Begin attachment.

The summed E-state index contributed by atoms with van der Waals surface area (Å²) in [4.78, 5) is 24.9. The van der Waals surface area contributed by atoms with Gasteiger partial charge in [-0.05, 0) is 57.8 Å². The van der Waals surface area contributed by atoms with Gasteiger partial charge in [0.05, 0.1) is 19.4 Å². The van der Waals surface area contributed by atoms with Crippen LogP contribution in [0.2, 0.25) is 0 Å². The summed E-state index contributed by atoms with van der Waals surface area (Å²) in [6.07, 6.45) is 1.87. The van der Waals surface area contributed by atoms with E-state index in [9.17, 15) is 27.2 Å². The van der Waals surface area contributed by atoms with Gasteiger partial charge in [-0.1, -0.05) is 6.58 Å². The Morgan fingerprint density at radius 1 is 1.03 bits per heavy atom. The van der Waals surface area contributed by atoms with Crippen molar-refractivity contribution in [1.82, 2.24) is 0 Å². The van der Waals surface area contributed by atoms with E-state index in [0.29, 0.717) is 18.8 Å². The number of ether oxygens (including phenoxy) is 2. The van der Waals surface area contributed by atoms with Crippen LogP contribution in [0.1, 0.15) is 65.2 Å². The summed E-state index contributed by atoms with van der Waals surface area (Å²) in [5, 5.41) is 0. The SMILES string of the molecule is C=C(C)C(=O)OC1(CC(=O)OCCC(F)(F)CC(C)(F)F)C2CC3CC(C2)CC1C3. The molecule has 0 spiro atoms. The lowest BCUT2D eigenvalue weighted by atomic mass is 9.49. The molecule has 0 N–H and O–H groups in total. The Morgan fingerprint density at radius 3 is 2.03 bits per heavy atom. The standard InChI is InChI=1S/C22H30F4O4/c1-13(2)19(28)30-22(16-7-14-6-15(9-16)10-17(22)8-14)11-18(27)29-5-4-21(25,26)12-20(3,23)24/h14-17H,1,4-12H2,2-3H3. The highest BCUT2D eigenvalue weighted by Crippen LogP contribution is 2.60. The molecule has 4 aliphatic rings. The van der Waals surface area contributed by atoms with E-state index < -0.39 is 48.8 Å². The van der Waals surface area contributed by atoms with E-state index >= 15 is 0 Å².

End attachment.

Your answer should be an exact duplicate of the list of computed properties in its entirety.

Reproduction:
The summed E-state index contributed by atoms with van der Waals surface area (Å²) in [4.78, 5) is 24.9. The van der Waals surface area contributed by atoms with Gasteiger partial charge in [-0.05, 0) is 57.8 Å². The van der Waals surface area contributed by atoms with Gasteiger partial charge in [0.05, 0.1) is 19.4 Å². The van der Waals surface area contributed by atoms with Crippen LogP contribution in [0.2, 0.25) is 0 Å². The summed E-state index contributed by atoms with van der Waals surface area (Å²) in [6.07, 6.45) is 1.87. The van der Waals surface area contributed by atoms with E-state index in [9.17, 15) is 27.2 Å². The van der Waals surface area contributed by atoms with Gasteiger partial charge in [-0.1, -0.05) is 6.58 Å². The Morgan fingerprint density at radius 1 is 1.03 bits per heavy atom. The van der Waals surface area contributed by atoms with Crippen molar-refractivity contribution in [1.82, 2.24) is 0 Å². The van der Waals surface area contributed by atoms with E-state index in [0.29, 0.717) is 18.8 Å². The number of ether oxygens (including phenoxy) is 2. The van der Waals surface area contributed by atoms with Crippen LogP contribution in [0.1, 0.15) is 65.2 Å². The summed E-state index contributed by atoms with van der Waals surface area (Å²) in [5, 5.41) is 0. The SMILES string of the molecule is C=C(C)C(=O)OC1(CC(=O)OCCC(F)(F)CC(C)(F)F)C2CC3CC(C2)CC1C3. The molecule has 0 spiro atoms. The lowest BCUT2D eigenvalue weighted by atomic mass is 9.49. The molecule has 0 N–H and O–H groups in total. The Morgan fingerprint density at radius 3 is 2.03 bits per heavy atom. The standard InChI is InChI=1S/C22H30F4O4/c1-13(2)19(28)30-22(16-7-14-6-15(9-16)10-17(22)8-14)11-18(27)29-5-4-21(25,26)12-20(3,23)24/h14-17H,1,4-12H2,2-3H3. The highest BCUT2D eigenvalue weighted by Crippen LogP contribution is 2.60. The molecule has 4 aliphatic rings. The van der Waals surface area contributed by atoms with E-state index < -0.39 is 48.8 Å². The van der Waals surface area contributed by atoms with E-state index >= 15 is 0 Å².